The Control and Provisioning of Wireless Access Points (CAPWAP) Working Group in the IETF is working on defining the interface and protocol between an AP and its controlled WTP. This section uses the CAPWAP framework to detail the interface between the AC and the WTP. [3,4,5]

Figure 3 shows an enterprise network with multiple ACs and WTPs. The WTPs can be connected to the ACs through a Layer 2 (switched) or Layer 3 (routed) network. The interface between the WTP and the AC is responsible for the following:

  • Discovery and selection of an AC by WTP
  • Firmware download to the WTP by the AC—upon startup and upon triggering by the WTP
  • Capabilities negotiation between the WTP and the AC
  • Mutual authentication between the WTP and the AC
  • Configuration, status, and statistics exchange between the WTP and the AC
  • QoS mapping across the wired and wireless segments

Figure 3: Centralized WLAN Architecture with Multiple ACs, WTPs and CAPWAP Protocol Context

In addition, although CAPWAP does not explicitly define all the details, the AC performs functions such as Radio Resource Management (RRM) and rogue AP detection based on configuration and monitoring of the various access points in its domain of control. The extent of these functions varies according to the vendor implementation. Another important function provided by ACs is mobility management. The following sections provide more detail about these functions, with specific reference to CAPWAP. Note that the CAPWAP protocol, which is based on the Cisco Lightweight Access Point Protocol (LWAPP), is still under development in the IETF, as of the writing this article (March 2006).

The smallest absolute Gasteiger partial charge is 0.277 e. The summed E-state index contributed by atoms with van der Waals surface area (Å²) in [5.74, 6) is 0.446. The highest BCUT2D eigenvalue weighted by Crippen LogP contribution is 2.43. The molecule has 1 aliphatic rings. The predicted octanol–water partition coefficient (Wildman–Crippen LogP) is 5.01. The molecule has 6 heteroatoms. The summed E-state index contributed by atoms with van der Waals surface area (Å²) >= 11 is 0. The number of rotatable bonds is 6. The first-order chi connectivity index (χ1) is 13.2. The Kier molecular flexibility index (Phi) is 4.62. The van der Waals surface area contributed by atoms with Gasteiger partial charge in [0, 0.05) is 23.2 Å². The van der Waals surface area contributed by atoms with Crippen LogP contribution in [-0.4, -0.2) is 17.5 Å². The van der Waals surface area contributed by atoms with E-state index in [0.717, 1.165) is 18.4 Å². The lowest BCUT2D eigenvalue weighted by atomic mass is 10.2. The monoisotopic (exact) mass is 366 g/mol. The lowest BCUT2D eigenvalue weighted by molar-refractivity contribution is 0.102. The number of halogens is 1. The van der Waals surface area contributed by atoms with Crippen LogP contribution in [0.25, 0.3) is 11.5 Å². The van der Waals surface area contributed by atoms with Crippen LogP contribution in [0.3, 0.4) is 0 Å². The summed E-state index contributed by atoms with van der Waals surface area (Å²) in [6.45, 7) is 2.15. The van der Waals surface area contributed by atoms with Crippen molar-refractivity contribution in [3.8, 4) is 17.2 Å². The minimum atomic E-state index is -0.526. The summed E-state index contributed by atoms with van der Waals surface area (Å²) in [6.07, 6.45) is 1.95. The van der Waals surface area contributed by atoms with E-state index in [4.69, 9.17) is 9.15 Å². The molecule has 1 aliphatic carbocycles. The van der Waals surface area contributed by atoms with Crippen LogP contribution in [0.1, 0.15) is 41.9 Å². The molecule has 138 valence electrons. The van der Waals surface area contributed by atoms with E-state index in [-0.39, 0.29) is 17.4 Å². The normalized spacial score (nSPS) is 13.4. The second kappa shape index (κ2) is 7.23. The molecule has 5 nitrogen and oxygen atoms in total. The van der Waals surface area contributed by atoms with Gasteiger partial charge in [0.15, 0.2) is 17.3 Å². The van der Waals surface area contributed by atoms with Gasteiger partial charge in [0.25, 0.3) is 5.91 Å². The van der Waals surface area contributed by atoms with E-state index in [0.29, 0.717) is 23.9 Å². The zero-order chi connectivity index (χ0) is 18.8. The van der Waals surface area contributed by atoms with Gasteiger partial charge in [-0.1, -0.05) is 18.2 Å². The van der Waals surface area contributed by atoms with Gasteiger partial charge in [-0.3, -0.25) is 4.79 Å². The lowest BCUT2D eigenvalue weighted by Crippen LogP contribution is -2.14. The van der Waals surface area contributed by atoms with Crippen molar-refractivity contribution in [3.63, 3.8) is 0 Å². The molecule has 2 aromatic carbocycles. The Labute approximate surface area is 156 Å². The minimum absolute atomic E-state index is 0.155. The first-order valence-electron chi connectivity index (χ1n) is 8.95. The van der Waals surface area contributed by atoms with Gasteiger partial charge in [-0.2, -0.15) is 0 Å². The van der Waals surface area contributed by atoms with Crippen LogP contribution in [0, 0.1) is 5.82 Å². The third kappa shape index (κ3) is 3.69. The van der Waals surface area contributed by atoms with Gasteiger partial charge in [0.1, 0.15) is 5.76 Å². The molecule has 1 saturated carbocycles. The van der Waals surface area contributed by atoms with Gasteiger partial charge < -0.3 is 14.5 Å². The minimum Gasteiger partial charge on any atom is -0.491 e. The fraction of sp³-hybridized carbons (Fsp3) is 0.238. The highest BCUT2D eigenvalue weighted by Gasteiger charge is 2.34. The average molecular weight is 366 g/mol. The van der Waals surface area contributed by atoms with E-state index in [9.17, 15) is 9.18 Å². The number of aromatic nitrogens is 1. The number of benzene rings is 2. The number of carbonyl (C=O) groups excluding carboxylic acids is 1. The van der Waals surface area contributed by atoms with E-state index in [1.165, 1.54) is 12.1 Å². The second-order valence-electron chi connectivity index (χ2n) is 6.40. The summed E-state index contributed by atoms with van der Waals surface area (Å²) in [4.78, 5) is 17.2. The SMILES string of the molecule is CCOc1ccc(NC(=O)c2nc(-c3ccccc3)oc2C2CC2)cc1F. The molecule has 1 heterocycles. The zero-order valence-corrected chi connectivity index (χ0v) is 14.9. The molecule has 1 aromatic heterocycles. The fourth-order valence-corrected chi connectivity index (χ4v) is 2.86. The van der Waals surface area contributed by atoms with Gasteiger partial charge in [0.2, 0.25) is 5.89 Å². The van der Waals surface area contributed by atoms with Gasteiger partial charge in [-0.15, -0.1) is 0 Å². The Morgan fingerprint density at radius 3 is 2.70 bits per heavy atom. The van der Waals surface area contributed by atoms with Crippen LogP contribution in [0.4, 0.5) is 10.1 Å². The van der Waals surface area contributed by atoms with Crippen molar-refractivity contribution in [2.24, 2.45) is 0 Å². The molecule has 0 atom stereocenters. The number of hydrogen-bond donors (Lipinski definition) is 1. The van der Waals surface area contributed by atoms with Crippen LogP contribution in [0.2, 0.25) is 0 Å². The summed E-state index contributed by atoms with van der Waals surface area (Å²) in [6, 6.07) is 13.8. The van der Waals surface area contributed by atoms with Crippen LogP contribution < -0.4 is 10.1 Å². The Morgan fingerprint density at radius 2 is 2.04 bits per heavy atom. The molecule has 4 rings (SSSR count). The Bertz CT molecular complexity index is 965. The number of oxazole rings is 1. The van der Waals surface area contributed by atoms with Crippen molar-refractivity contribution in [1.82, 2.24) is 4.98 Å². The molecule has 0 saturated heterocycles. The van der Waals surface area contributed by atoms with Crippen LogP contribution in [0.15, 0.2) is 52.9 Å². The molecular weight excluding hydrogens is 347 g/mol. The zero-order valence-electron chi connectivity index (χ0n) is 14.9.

Discovery and AC Selection

A WTP discovers an AC to connect to through discovery request messages, to which one or more ACs can respond (depending on the network topology). Communication between the AC and the WTP is through the User Datagram Protocol (UDP). The WTP determines which AC to connect to and then tries to establish a secure session with the AC. Subsequent CAWAP packets are sent over the secure session.

Subsequently a configuration exchange takes place between the AC and WTP. This exchange includes:

  • IEEE SSID
  • Security parameters (for WEP, WPA, and WPA2)
  • Data rate that is to be advertised (11 or 54 Mbps)
  • Radio channels to be used

CAPWAP Functions

CAPWAP control messages include the following message types:

  • Discovery
  • WTP configuration—used to push a specific configuration to the WTP and also to retrieve statistics from a WTP; statistics includes information such as:
    • Number of fragmented frames, multicast frames transmitted and received
    • Number of transmit retries, excessive retries (failed count)
    • Number of successfully transmitted and failed Requests to Sends (RTS)
    • Number of errored frames: duplicate frames, failed acks, decryption errors, frame-check-sequence (FCS) error count, etc.

Configuration includes information such as beacon period, maximum transmit power level, Orthogonal Frequency Division Multiplexing (OFDM) control, antenna control, supported rates, QoS, encryption, and so on.

  • Mobile session management—to push specific mobile policies to the WTP

    ACs can add policy information about specific mobile devices that can include security parameters that the WTP should apply for that mobile device. It can indicate whether the WTP should forward or discard traffic for that mobile device.
  • Firmware management—used to push a specific firmware image to the WTP

AC and WTP Interaction

The WTP provides information such as hardware, software, or boot version; maximum number of radios; radios in use; encryption capabilities; type of radio (802.11b/g/a/n); type of MAC (local, split, or both); tunneling modes; and frame type between AC and WTP (for example, local bridging or native bridging—that is, encapsulating all user payloads as native wireless frames).

The AC information includes hardware or software version, number of mobile stations currently associated with the AC, number of WTPs currently attached to the AC, maximum numbers for each of these, security parameters (authentication credentials) between AC and WTP, control IPv4 or IPv6 address, and so on.